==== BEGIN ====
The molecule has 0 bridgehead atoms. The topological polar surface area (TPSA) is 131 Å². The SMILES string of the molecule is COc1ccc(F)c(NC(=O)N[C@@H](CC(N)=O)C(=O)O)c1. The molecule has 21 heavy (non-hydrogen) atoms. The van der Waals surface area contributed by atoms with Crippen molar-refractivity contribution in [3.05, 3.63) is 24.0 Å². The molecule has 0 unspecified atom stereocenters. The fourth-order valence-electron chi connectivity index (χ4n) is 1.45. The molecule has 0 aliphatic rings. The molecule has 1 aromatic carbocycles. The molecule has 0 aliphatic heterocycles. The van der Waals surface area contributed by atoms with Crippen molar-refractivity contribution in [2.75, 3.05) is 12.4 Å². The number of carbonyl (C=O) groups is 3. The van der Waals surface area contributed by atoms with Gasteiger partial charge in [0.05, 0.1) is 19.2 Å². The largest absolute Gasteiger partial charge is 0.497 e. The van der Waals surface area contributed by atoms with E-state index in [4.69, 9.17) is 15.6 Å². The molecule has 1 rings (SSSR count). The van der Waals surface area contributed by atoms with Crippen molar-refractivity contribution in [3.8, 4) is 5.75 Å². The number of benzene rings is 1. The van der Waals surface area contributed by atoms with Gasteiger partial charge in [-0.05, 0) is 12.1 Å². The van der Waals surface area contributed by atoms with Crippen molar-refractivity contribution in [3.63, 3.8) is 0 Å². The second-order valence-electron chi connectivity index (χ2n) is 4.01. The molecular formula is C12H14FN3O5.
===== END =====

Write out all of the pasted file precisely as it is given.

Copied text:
The molecule has 0 bridgehead atoms. The topological polar surface area (TPSA) is 131 Å². The SMILES string of the molecule is COc1ccc(F)c(NC(=O)N[C@@H](CC(N)=O)C(=O)O)c1. The molecule has 21 heavy (non-hydrogen) atoms. The van der Waals surface area contributed by atoms with Crippen molar-refractivity contribution in [3.05, 3.63) is 24.0 Å². The molecule has 0 unspecified atom stereocenters. The fourth-order valence-electron chi connectivity index (χ4n) is 1.45. The molecule has 0 aliphatic rings. The molecule has 1 aromatic carbocycles. The molecule has 0 aliphatic heterocycles. The van der Waals surface area contributed by atoms with Crippen molar-refractivity contribution in [2.75, 3.05) is 12.4 Å². The number of carbonyl (C=O) groups is 3. The van der Waals surface area contributed by atoms with Gasteiger partial charge in [0.05, 0.1) is 19.2 Å². The largest absolute Gasteiger partial charge is 0.497 e. The van der Waals surface area contributed by atoms with E-state index in [4.69, 9.17) is 15.6 Å². The molecule has 1 rings (SSSR count). The van der Waals surface area contributed by atoms with Crippen molar-refractivity contribution in [3.8, 4) is 5.75 Å². The number of benzene rings is 1. The van der Waals surface area contributed by atoms with Gasteiger partial charge in [-0.05, 0) is 12.1 Å². The van der Waals surface area contributed by atoms with Crippen molar-refractivity contribution in [3.63, 3.8) is 0 Å². The second-order valence-electron chi connectivity index (χ2n) is 4.01. The molecular formula is C12H14FN3O5.